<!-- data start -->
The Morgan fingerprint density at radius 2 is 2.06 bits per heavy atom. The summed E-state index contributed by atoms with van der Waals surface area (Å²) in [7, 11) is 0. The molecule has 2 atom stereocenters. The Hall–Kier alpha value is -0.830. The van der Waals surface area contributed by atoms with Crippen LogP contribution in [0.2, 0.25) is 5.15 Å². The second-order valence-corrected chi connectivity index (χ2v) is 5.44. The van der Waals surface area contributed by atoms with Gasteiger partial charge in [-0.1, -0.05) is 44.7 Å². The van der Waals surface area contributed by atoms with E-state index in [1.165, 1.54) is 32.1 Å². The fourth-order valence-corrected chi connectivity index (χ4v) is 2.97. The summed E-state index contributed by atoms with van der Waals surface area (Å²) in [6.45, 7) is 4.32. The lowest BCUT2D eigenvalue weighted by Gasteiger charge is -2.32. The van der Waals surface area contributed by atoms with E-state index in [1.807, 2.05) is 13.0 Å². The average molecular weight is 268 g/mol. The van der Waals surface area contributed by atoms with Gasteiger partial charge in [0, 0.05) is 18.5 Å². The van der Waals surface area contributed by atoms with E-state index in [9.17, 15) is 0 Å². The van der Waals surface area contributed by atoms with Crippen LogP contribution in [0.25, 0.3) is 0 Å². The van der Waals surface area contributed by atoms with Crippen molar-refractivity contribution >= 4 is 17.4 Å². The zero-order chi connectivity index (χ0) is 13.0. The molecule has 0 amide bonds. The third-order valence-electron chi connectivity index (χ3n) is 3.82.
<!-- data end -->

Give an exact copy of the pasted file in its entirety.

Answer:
The Morgan fingerprint density at radius 2 is 2.06 bits per heavy atom. The summed E-state index contributed by atoms with van der Waals surface area (Å²) in [7, 11) is 0. The molecule has 2 atom stereocenters. The Hall–Kier alpha value is -0.830. The van der Waals surface area contributed by atoms with Crippen LogP contribution in [0.2, 0.25) is 5.15 Å². The second-order valence-corrected chi connectivity index (χ2v) is 5.44. The van der Waals surface area contributed by atoms with Gasteiger partial charge in [-0.1, -0.05) is 44.7 Å². The van der Waals surface area contributed by atoms with E-state index in [1.165, 1.54) is 32.1 Å². The fourth-order valence-corrected chi connectivity index (χ4v) is 2.97. The summed E-state index contributed by atoms with van der Waals surface area (Å²) in [6.45, 7) is 4.32. The lowest BCUT2D eigenvalue weighted by Gasteiger charge is -2.32. The van der Waals surface area contributed by atoms with E-state index in [1.807, 2.05) is 13.0 Å². The average molecular weight is 268 g/mol. The van der Waals surface area contributed by atoms with Gasteiger partial charge in [0, 0.05) is 18.5 Å². The van der Waals surface area contributed by atoms with E-state index in [9.17, 15) is 0 Å². The van der Waals surface area contributed by atoms with Crippen LogP contribution in [0.25, 0.3) is 0 Å². The van der Waals surface area contributed by atoms with Crippen molar-refractivity contribution >= 4 is 17.4 Å². The zero-order chi connectivity index (χ0) is 13.0. The molecule has 0 amide bonds. The third-order valence-electron chi connectivity index (χ3n) is 3.82.